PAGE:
Priests: Remove anti-Semitic liturgy

Exclusive: Jews called 'God-killers' in Orthodox sects' Easter prayer services.

By ETGAR LEFKOVITS
April 20, 2007 00:06
2 minute read.
church sepulcher 298.88

church sepulcher 298.88. (photo credit: Associated Press)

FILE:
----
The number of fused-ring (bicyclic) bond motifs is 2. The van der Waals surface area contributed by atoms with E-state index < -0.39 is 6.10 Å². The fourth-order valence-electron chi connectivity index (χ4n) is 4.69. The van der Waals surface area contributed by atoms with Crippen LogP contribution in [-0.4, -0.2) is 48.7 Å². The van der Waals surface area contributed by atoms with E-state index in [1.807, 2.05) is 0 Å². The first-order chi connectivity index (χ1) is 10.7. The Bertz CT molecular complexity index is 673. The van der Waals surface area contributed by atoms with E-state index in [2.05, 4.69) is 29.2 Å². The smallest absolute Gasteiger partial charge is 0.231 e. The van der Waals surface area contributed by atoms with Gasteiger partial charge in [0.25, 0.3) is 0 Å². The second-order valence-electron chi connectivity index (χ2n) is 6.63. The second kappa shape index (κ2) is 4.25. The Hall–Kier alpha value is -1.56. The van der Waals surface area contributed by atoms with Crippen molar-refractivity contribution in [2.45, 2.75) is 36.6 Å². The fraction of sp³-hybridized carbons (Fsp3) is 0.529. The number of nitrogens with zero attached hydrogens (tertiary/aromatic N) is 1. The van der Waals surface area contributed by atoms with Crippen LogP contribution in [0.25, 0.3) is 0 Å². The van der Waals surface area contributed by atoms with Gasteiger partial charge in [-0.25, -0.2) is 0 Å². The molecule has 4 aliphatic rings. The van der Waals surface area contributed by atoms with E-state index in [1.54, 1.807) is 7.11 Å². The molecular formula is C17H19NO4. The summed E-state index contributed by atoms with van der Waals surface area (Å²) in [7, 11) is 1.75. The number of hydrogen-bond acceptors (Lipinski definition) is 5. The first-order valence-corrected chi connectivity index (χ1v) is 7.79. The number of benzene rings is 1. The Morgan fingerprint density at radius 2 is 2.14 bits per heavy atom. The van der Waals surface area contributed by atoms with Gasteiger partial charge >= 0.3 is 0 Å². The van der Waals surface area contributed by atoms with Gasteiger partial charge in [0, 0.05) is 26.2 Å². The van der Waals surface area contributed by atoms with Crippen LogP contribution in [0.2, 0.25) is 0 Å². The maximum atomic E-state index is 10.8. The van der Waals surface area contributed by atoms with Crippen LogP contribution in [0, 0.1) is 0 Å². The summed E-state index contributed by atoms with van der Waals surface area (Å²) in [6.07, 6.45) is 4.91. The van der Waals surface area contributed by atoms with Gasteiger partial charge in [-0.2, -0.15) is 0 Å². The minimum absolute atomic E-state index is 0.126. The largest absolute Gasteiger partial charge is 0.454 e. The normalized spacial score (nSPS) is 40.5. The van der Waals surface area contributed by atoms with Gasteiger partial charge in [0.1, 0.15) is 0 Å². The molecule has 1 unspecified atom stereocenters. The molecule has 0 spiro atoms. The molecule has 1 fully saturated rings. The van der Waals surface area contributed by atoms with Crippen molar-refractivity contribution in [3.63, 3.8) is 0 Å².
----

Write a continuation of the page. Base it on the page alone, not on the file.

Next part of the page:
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A group of 12 Orthodox priests have called on their Church to review its longstanding theological positions toward Jews and the State of Israel, and to excise anti-Semitic passages from its liturgy. The dissident priests made their demands in a 12-point declaration adopted during a weeklong visit to Israel that is meant to spur debate in the Orthodox Christian world and to challenge centuries-old anti-Semitic views. "Sadly, there are some Orthodox Christians who propagate disgusting anti-Semitism under the banner of Orthodoxy, which is incompatible with Christianity," said Rev. Innokenty Pavlov, professor of theology at Moscow's Biblical Theological Institute. "We have to raise our voices and call on Orthodox laity and the Church leadership to formulate an official position of the Orthodox Church toward our relations with Judaism, as it was formulated a few decades ago by the Catholic Church," he added, referring to the Second Vatican Council of 1962 to 1965. The 10-page declaration issued Thursday calls for the renunciation of replacement theology and the removal of anti-Semitic passages from Church liturgy - particularly Easter services - and endorses the eternal connection between the Jewish people and the Land of Israel. The passages appear in the standard Orthodox liturgy all over the world. The dozen Orthodox priests who signed the declaration - some in open defiance of directives from church leadership - represent five different Orthodox churches, including the Russian, Greek, Ukrainian, Georgian and Ecumenical Orthodox Churches. "We came to the firm belief that it is high time for the Orthodox Church to correct its attitude toward Jews and Judaism," the declaration states. Unlike the Catholic and Protestant churches, the Orthodox Church has never removed anti-Semitic passages from its liturgy, which still refers to Jews as Christ killers, said Dr. Dmitry Radyehsvky, director of the Jerusalem Summit, a conservative Israeli think tank that co-sponsored the visit. He said the anti-Semitic passages were most conspicuous during Easter services, and included statements such as "the Jewish tribe which condemned you to crucifixion, repay them, Oh Lord," which is repeated half a dozen times, and "Christ has risen but the Jewish seed has perished," as well as references to Jews as "God-killers." "Orthodox Christianity lives up to its name: it's extremely conservative - even more than Catholicism," Radyehsvky said. "For them to even pose the question about the need to throw out Judophobic passages from the liturgy, which were there for 1,500 years, is a revolution," he said. Radyshevsky said that while some of the best Orthodox Christian philosophers of the 19th and 20th centuries, like Vladimir Soloviev and Sergiy Bulgakov, were philosemites, it never filtered down to the masses. Now, however, some Orthodox Christian intellectuals feel their church needs revival and that this has to start with their roots: reconciliation with the Jews. "It is high time to start the dialogue between Orthodox Christianity and Judaism," said Rev. Ioann Sviridov, editor-in-chief of the Russian Christian radio-station Sophia. "In light of rising anti-Semitism and other manifestations of nationalism in Russia, our church has to respond to this ugly phenomena and review some of the aspects of its relations with Jews and Judaism," he said.

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